A car with heat and air quality sensors drives through West Philadelphia.

Spotting Heat Islands Takes a Village

Air pollution and temperature sensors attached to a car driving through West Philadelphia.

Citizen scientists joined researchers from the Academy of Natural Sciences of Drexel University to document extreme heat and air quality across Philadelphia neighborhoods this summer as part of a project funded by the National Oceanic and Atmospheric Administration.

Each team traversed the city along specific routes, using special sensors mounted to the exterior of their cars that measured temperatures and air particulates. By pinpointing hotspots on a single day, the researchers gathered data that can inform the development of strategies to prepare for climate change.

Cities typically experience higher temperatures than nearby suburban and rural areas, and the negative effects of heat and pollution are often the worst in low-income areas where tree cover is inadequate. Data that the researchers gathered will help city officials and community advocates to target resources where they are needed the most, according to Richard Johnson, who directs community science at the Academy and led Philadelphia’s collaboration with NOAA.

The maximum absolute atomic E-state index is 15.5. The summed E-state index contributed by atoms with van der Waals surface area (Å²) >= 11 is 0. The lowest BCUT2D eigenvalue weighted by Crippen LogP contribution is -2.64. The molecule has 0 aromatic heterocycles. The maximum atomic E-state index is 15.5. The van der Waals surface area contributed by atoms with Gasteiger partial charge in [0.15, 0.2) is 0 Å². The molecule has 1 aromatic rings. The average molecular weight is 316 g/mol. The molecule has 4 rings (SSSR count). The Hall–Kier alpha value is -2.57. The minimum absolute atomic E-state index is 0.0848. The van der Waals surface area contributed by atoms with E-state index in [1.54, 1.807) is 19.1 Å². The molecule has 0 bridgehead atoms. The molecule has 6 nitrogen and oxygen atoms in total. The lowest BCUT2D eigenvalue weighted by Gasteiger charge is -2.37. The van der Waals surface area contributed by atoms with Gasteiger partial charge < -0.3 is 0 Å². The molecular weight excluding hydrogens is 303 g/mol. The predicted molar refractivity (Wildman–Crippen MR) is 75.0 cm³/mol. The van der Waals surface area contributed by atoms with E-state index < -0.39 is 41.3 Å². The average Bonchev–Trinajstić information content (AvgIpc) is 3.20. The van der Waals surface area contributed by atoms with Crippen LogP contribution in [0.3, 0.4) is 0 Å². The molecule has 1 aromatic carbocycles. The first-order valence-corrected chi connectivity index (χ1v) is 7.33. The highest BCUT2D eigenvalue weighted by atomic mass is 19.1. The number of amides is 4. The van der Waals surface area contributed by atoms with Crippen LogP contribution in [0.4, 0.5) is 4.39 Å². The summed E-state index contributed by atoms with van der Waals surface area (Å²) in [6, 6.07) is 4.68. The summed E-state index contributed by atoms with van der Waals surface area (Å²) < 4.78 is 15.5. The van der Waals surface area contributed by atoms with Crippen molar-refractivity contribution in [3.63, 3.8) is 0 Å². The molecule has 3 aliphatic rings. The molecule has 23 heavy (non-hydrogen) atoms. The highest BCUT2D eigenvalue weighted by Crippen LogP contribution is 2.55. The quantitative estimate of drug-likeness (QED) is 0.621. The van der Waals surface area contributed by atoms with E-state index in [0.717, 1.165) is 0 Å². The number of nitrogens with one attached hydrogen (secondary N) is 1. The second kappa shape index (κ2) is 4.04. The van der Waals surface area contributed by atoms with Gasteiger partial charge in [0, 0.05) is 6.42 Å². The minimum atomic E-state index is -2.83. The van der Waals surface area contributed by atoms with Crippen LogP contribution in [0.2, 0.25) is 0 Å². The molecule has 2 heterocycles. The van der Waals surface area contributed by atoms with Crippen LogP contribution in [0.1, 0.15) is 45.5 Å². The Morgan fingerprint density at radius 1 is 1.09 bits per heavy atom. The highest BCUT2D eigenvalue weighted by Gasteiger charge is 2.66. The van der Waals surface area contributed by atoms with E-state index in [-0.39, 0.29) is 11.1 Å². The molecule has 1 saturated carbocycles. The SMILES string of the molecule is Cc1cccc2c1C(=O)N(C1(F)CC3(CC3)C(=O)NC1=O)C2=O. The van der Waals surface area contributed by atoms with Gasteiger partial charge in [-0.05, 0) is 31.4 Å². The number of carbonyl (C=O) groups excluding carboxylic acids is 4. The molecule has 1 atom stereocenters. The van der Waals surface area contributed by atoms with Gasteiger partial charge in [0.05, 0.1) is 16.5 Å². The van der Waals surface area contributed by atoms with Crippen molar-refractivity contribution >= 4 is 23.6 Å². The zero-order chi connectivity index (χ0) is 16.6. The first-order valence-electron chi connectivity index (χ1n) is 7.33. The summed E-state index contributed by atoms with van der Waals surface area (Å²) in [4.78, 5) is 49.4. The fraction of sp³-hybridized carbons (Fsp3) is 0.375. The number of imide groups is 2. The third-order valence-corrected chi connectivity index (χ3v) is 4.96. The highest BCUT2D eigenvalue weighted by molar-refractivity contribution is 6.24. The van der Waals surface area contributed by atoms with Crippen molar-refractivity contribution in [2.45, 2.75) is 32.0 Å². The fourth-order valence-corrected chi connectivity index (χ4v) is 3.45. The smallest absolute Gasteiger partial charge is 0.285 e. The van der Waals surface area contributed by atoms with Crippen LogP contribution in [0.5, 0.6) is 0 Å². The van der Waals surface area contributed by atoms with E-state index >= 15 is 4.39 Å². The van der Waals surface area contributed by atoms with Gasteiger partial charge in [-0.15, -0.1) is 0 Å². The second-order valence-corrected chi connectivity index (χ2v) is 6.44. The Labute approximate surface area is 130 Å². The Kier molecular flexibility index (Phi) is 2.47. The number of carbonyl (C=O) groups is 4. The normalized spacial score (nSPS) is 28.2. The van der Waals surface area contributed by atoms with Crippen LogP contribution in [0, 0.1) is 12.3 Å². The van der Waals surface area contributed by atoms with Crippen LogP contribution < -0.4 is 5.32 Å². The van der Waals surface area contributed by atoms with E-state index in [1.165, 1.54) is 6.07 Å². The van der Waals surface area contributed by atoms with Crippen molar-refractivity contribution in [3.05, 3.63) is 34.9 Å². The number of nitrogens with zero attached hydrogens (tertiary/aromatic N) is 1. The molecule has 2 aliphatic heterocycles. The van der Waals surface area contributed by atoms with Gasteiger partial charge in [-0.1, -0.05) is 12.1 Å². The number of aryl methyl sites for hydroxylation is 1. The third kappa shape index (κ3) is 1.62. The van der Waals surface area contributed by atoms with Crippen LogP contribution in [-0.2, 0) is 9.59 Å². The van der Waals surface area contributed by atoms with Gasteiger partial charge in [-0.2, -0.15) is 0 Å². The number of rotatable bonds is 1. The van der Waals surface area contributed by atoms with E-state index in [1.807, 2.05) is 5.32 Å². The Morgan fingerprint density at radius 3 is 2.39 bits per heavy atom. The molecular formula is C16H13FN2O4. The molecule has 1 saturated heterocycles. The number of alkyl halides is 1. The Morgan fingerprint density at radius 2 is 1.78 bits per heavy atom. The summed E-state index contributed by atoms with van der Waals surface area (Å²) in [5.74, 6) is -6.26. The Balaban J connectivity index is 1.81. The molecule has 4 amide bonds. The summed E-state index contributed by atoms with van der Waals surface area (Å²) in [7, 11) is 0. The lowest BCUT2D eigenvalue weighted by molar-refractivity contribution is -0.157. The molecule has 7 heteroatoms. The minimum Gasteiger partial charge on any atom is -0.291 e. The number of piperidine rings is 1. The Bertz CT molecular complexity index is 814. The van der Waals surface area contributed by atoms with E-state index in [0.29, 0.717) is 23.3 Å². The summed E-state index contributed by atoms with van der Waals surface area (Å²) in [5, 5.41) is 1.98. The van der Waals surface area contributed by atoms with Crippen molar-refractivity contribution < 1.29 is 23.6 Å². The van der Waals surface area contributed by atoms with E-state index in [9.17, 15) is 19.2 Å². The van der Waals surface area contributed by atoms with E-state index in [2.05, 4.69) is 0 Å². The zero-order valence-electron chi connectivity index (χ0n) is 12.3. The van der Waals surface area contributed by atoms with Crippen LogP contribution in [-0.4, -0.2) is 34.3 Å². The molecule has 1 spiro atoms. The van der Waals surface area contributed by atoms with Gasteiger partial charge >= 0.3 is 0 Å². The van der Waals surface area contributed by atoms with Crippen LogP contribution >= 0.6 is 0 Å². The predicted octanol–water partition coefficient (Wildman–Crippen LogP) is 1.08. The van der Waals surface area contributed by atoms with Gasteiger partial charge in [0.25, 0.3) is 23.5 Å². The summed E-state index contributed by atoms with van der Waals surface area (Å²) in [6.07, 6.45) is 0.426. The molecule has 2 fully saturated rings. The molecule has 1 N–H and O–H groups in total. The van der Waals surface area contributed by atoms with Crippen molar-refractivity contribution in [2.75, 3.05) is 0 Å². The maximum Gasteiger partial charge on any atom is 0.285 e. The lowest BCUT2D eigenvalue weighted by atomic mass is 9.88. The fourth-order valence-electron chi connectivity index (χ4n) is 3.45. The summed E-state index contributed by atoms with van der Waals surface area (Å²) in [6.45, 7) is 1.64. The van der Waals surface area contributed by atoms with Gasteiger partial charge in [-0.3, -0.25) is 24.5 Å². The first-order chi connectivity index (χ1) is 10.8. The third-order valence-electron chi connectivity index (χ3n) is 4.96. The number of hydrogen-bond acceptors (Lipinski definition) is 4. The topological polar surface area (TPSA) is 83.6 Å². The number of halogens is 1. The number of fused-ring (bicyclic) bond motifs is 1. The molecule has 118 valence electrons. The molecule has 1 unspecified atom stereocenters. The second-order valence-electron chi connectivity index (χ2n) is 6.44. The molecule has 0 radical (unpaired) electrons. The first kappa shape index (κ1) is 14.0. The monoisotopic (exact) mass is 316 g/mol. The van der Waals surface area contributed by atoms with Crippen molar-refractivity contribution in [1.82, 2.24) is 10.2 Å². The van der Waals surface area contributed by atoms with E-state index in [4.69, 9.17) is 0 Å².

Philadelphia was among 16 cities chosen to take part in this year’s heat mapping study, though it was just one of two invited to also monitor air quality.

“Philly only has 10 air-quality monitoring stations,” Johnson says. “We have a lot of industry, and this data could help the city decide that we need more monitoring stations, particularly in environmental justice communities.”

To recruit “citizen scientists” for the project, Johnson engaged residents who live in urban heat islands by reaching out to community groups including Esperanza, Historic Fair Hill, Northeast Tree Tenders, Philly Thrive, Residents Organized for Advocacy and Direction, Southwest Community Development Corporation, Tookany/Tacony-Frankford Watershed Partnership and United Neighbors of West Oak Lane. By the end of 2022, NOAA will provide maps reflecting the data collected, allowing the community to take steps to alleviate excessive heat.